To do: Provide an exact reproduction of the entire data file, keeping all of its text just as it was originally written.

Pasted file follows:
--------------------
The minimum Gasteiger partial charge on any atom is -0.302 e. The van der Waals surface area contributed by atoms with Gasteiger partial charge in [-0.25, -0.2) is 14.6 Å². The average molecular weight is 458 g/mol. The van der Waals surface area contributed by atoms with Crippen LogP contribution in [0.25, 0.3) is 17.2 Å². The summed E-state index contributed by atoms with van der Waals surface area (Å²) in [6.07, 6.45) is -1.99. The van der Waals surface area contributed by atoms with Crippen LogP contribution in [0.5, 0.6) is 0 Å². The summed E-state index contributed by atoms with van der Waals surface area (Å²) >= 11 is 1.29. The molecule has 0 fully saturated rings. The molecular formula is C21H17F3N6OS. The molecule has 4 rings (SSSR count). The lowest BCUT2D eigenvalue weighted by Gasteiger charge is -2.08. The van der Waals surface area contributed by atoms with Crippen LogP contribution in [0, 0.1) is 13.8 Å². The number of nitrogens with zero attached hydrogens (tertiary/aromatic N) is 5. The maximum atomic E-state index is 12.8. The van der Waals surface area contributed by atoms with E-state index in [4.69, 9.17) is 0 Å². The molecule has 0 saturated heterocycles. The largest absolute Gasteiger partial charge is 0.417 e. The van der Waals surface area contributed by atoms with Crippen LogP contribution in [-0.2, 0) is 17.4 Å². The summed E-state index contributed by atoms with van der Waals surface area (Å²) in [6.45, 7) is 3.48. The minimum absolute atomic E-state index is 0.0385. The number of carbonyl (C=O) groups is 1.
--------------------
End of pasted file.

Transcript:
The minimum Gasteiger partial charge on any atom is -0.302 e. The van der Waals surface area contributed by atoms with Gasteiger partial charge in [-0.25, -0.2) is 14.6 Å². The average molecular weight is 458 g/mol. The van der Waals surface area contributed by atoms with Crippen LogP contribution in [0.25, 0.3) is 17.2 Å². The summed E-state index contributed by atoms with van der Waals surface area (Å²) in [6.07, 6.45) is -1.99. The van der Waals surface area contributed by atoms with Crippen LogP contribution in [0.5, 0.6) is 0 Å². The summed E-state index contributed by atoms with van der Waals surface area (Å²) >= 11 is 1.29. The molecule has 0 fully saturated rings. The molecular formula is C21H17F3N6OS. The molecule has 4 rings (SSSR count). The lowest BCUT2D eigenvalue weighted by Gasteiger charge is -2.08. The van der Waals surface area contributed by atoms with Crippen LogP contribution in [0, 0.1) is 13.8 Å². The number of nitrogens with zero attached hydrogens (tertiary/aromatic N) is 5. The maximum atomic E-state index is 12.8. The van der Waals surface area contributed by atoms with E-state index in [4.69, 9.17) is 0 Å². The molecule has 0 saturated heterocycles. The largest absolute Gasteiger partial charge is 0.417 e. The van der Waals surface area contributed by atoms with Crippen LogP contribution in [-0.2, 0) is 17.4 Å². The summed E-state index contributed by atoms with van der Waals surface area (Å²) in [6.45, 7) is 3.48. The minimum absolute atomic E-state index is 0.0385. The number of carbonyl (C=O) groups is 1.